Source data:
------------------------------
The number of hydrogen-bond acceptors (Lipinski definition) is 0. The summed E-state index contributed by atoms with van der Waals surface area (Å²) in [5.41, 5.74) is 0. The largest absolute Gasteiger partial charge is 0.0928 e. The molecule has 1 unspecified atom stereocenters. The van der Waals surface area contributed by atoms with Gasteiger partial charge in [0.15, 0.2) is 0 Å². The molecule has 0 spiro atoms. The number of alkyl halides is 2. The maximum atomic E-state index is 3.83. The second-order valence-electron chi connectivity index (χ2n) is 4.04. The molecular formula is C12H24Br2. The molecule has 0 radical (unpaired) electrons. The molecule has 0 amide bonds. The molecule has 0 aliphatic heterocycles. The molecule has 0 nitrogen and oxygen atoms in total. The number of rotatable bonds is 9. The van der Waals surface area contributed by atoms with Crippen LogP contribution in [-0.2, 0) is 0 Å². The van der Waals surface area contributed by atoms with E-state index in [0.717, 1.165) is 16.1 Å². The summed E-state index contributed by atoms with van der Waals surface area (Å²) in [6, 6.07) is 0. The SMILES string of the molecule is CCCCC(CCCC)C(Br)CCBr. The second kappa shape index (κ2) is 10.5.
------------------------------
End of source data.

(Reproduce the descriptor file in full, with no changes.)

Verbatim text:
The number of hydrogen-bond acceptors (Lipinski definition) is 0. The summed E-state index contributed by atoms with van der Waals surface area (Å²) in [5.41, 5.74) is 0. The largest absolute Gasteiger partial charge is 0.0928 e. The molecule has 1 unspecified atom stereocenters. The van der Waals surface area contributed by atoms with Gasteiger partial charge in [0.15, 0.2) is 0 Å². The molecule has 0 spiro atoms. The number of alkyl halides is 2. The maximum atomic E-state index is 3.83. The second-order valence-electron chi connectivity index (χ2n) is 4.04. The molecular formula is C12H24Br2. The molecule has 0 radical (unpaired) electrons. The molecule has 0 amide bonds. The molecule has 0 aliphatic heterocycles. The molecule has 0 nitrogen and oxygen atoms in total. The number of rotatable bonds is 9. The van der Waals surface area contributed by atoms with Crippen LogP contribution in [-0.2, 0) is 0 Å². The van der Waals surface area contributed by atoms with E-state index in [0.717, 1.165) is 16.1 Å². The summed E-state index contributed by atoms with van der Waals surface area (Å²) in [6, 6.07) is 0. The SMILES string of the molecule is CCCCC(CCCC)C(Br)CCBr. The second kappa shape index (κ2) is 10.5.